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Tags Coronavirus , vaccine

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Old 23rd December 2020, 10:58 AM   #201
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Strains again...

The Poms have discovered the South African strain in UK.

https://www.bbc.com/news/uk-55428953

Little surprise when it's the dominant strain there. Again the suspicion these variants are more contagious.
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Old 23rd December 2020, 02:10 PM   #202
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Originally Posted by marting View Post
https://github.com/mbevand/covid19-age-stratified-ifr

Interesting data set and chart comparing various published estimates of influenza and Covid-19 IFR rates v age.

Basically Flu v C19 converges around age 5 and diverges to 2.9 at age 30, 8.5 at age 50 and 13.5 at age 70.

C19 includes 13 data sets around the world. Flu is USA CDC sets from the last 7 flu seasons.

The exponential fit (above childhood) for both diseases is quite remarkable. For flu there is slight flattening from 30-60, but I would expect it to be much flatter.
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Old 23rd December 2020, 02:57 PM   #203
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Originally Posted by Modified View Post
The exponential fit (above childhood) for both diseases is quite remarkable. For flu there is slight flattening from 30-60, but I would expect it to be much flatter.
Deaths per capita in the age groups are flatter I think but these are IFR estimates based on case rates and about a 50% flu asymptomatic which they apply equally across ages. It's complicated by flu being somewhat endemic and the older you are the more likely you have been previously exposed. So I suspect asymptomatic percentages may be higher for older people as they have been exposed to multiple flu variations in the past.

There is a general issue with Covid-19 and what qualifies as symptomatic. There was that interesting study the CDC reported of a summer camp that got infected and it was isolated from the outside through the course of the disease. Attack rate was 91% among those that hadn't previously had Covid-19. About 15% had tested positive for antibodies previously and none were infected. And, remarkably, virtually every infected kid exhibited one or more symptoms. They kept detailed records on each kid in the camp.

Very different from the flu. The population is virtually totally naive to covid-19. Fresh meat, as it were.
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Old 23rd December 2020, 05:32 PM   #204
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More on the mutated versions: https://www.economist.com/science-an...-transmissible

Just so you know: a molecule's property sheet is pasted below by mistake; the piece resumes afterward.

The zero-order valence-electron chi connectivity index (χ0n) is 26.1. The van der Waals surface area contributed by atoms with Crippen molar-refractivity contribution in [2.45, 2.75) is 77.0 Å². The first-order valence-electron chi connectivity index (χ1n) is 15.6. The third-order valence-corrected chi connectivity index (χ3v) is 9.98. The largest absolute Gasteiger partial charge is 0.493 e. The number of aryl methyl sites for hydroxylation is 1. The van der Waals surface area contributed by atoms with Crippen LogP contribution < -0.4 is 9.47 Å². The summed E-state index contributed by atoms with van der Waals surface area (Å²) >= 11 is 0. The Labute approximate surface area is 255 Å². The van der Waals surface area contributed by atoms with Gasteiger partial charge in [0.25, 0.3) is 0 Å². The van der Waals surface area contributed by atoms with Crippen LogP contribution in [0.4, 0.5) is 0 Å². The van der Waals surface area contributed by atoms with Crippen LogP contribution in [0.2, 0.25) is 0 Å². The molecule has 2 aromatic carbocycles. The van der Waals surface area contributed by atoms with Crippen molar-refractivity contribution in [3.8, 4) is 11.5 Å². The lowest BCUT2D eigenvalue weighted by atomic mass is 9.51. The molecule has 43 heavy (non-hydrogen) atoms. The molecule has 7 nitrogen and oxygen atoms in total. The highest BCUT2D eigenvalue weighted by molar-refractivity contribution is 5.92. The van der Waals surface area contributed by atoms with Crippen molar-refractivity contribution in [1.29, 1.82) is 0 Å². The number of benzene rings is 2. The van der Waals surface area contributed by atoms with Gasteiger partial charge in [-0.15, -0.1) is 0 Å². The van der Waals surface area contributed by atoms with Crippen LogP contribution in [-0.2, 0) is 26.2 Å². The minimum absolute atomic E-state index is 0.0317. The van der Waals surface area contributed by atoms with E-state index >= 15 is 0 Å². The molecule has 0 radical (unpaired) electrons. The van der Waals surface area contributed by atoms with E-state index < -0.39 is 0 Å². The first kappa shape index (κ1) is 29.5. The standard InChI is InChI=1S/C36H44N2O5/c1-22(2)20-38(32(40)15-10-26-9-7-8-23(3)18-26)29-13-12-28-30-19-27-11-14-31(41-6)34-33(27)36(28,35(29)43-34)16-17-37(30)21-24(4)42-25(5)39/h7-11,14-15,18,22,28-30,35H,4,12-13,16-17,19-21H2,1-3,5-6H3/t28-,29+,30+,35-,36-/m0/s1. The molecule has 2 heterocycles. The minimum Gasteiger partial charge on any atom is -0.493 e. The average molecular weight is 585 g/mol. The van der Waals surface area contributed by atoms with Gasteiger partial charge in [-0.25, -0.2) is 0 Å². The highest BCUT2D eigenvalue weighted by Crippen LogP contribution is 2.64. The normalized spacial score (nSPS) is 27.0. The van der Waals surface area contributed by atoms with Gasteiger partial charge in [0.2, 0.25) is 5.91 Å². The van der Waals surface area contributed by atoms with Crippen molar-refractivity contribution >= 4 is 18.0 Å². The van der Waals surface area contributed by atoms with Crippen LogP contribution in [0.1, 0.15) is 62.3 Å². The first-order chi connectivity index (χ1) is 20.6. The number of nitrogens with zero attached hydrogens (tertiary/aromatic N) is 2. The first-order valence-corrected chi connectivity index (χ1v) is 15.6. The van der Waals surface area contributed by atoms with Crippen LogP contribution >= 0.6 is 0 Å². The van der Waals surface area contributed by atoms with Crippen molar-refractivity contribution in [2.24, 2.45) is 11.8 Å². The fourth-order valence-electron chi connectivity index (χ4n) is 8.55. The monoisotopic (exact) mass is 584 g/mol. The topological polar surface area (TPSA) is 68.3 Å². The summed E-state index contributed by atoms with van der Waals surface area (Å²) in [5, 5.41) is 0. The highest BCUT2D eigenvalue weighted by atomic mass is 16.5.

tl;dr - we don't know.
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Old 23rd December 2020, 08:08 PM   #205
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Covid-19: Evidence is lacking to support vitamin D’s role in treatment
and prevention:

https://www.bmj.com/content/bmj/371/bmj.m4912.full.pdf

And the withering rapid responses

https://www.medrxiv.org/content/10.1....14.20152728v3


I particularly like this pithy piece:

Quote:
NICE notes that there are currently four other trial protocols registered world-wide that are addressing this topic: NCT04476680; NCT04483635; NCT04386850; NCT04535791.[5] Of these only two: NCT04386850 in Iran and NCT04535791 in Mexico are placebo-controlled and addressing COVID-19 severity. They are planned to complete in March and July 2021, respectively. If, as currently hoped, the pandemic may be waning by Easter, these trials, if successfully completed, will tell us retrospectively whether or not many lives might have been saved by a stronger promotion of vitamin D supplements that cost pence and are extremely safe. Is that really what evidence-based medicine is meant to be about?
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Old 23rd December 2020, 10:44 PM   #206
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This study suggests D may be harmful.

Vitamin D and Covid-19 Susceptibility and Severity: a Mendelian Randomization Study

This is really different. Mendelian randomization? Appears to be correlating Covid-19 outcomes with genes associated with higher 250HD. Not sure about the D but there does seem to be some correlation between the selected genes and Covid-19 outcomes.

https://icite.od.nih.gov/covid19/sea...90975.full.pdf

Quote:
In conclusion, using a method that has consistently replicated RCT results for 25OHD outcomes in large sample sizes, we find no evidence to support a protective role for vitamin D supplementation in Covid-19 outcomes. Our findings also suggest that all ongoing RCTs studying vitamin D supplementation should have mechanisms in place to detect early signs of worsened outcomes, and that public health recommendations should advise more caution about taking 25OHD supplements.
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Old 24th December 2020, 02:18 AM   #207
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Originally Posted by marting View Post
Covid-19: Evidence is lacking to support vitamin D’s role in treatment
and prevention:
Best example of hedging their bets I've seen.

"We don't have enough evidence, but there is an association, so take it."

Originally Posted by marting View Post
And the withering rapid responses

https://www.medrxiv.org/content/10.1....14.20152728v3
Fairly unequivocal in the end, though:

Quote:
Vitamin D supplementation was safe and reduced risk of ARI, despite evidence of significant heterogeneity across trials. Protection was associated with administration of daily doses of 400-1000 IU vitamin D for up to 12 months.
Originally Posted by marting View Post
Mendelian randomization?